• /* Starred Review */ Early 1960s Mississippi is a center for change even as it grips tightly to the past, and 10-year-old Tallulah James and her family are buffeted by it. Trying to understand why her mother refuses to care for them as she takes off to march in rallies, and perplexed by a father whose moods swing unpredictably, Tallulah knows that she is responsible for her brothers and sister. Their grandmother, the keeper of family secrets, tries to be a steady force in their lives, and Tallulah's friends help as much as they can. But it is not enough; when she is 16, Tallulah walks away from it all. By 1972, she has forged a well-ordered life for herself in California. Thinking that she left her disastrous childhood behind in Mississippi, she watches a television broadcast of her brother's indictment for murder and realizes she must go home to save him. Told in alternating time lines, this complex novel takes teens who are willing to dig deeply into a family in crisis. VERDICT Purchase this poignant historical fiction novel about family, love, and coming of age for all collections.—Connie Williams, Petaluma Public Library, CA --Connie Williams (Reviewed 11/01/2018) (School Library Journal, vol 64, issue 11, p81)
Assigning source
Provided by publisher
http://library.link/vocab/ext/novelist/bookUI
10687415
Cataloging source
DLC
http://library.link/vocab/creatorName
Crandall, Susan
Dewey number
813/.6
Index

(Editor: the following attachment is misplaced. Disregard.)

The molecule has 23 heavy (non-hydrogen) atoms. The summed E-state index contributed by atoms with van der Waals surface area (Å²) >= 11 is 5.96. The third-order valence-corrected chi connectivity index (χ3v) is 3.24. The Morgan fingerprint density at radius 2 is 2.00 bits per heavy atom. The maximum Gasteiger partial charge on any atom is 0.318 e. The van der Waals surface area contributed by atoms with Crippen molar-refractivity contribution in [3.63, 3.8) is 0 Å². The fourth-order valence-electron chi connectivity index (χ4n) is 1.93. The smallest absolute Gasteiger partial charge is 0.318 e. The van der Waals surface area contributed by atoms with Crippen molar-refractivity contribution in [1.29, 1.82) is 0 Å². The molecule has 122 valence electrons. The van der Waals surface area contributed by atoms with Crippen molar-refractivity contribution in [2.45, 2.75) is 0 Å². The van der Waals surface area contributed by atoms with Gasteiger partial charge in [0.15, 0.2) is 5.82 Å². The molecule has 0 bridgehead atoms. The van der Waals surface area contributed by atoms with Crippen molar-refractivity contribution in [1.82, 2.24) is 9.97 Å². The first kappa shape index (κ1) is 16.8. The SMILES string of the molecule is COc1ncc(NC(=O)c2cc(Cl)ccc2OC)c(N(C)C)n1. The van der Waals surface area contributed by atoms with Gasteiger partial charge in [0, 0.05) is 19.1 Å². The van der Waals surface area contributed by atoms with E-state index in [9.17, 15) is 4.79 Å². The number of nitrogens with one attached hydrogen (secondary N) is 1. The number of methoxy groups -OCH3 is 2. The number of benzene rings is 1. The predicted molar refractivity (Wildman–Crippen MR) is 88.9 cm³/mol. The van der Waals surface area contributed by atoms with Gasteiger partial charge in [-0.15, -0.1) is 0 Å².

no index present
LC call number
PS3603.R375
LC item number
M98 2018
Literary form
fiction
http://library.link/vocab/resourcePreferred
True
http://library.link/vocab/subjectName
  • Nineteen sixties
  • Family secrets
Target audience
adult
Label
The myth of perpetual summer, Susan Crandall
Instantiates
Publication
Carrier category
volume
Carrier category code
  • nc
Carrier MARC source
rdacarrier
Content category
text
Content type code
  • txt
Content type MARC source
rdacontent
Dimensions
21 cm
Edition
First Gallery Books trade paperback edition.
Extent
350 pages
Isbn
9781501172014
Lccn
2017054116
Media category
unmediated
Media MARC source
rdamedia
Media type code
  • n
System control number
  • on1011679003
  • (OCoLC)1011679003
Label
The myth of perpetual summer, Susan Crandall
Publication
Carrier category
volume
Carrier category code
  • nc
Carrier MARC source
rdacarrier
Content category
text
Content type code
  • txt
Content type MARC source
rdacontent
Dimensions
21 cm
Edition
First Gallery Books trade paperback edition.
Extent
350 pages
Isbn
9781501172014
Lccn
2017054116
Media category
unmediated
Media MARC source
rdamedia
Media type code
  • n
System control number
  • on1011679003
  • (OCoLC)1011679003

Library Locations

    • James City County LibraryBorrow it
      7770 Croaker Road, Williamsburg, VA, 23188, US
      37.377573 -76.770995
    • Williamsburg LibraryBorrow it
      515 Scotland Street, Williamsburg, VA, 23185, US
      37.377573 -76.770995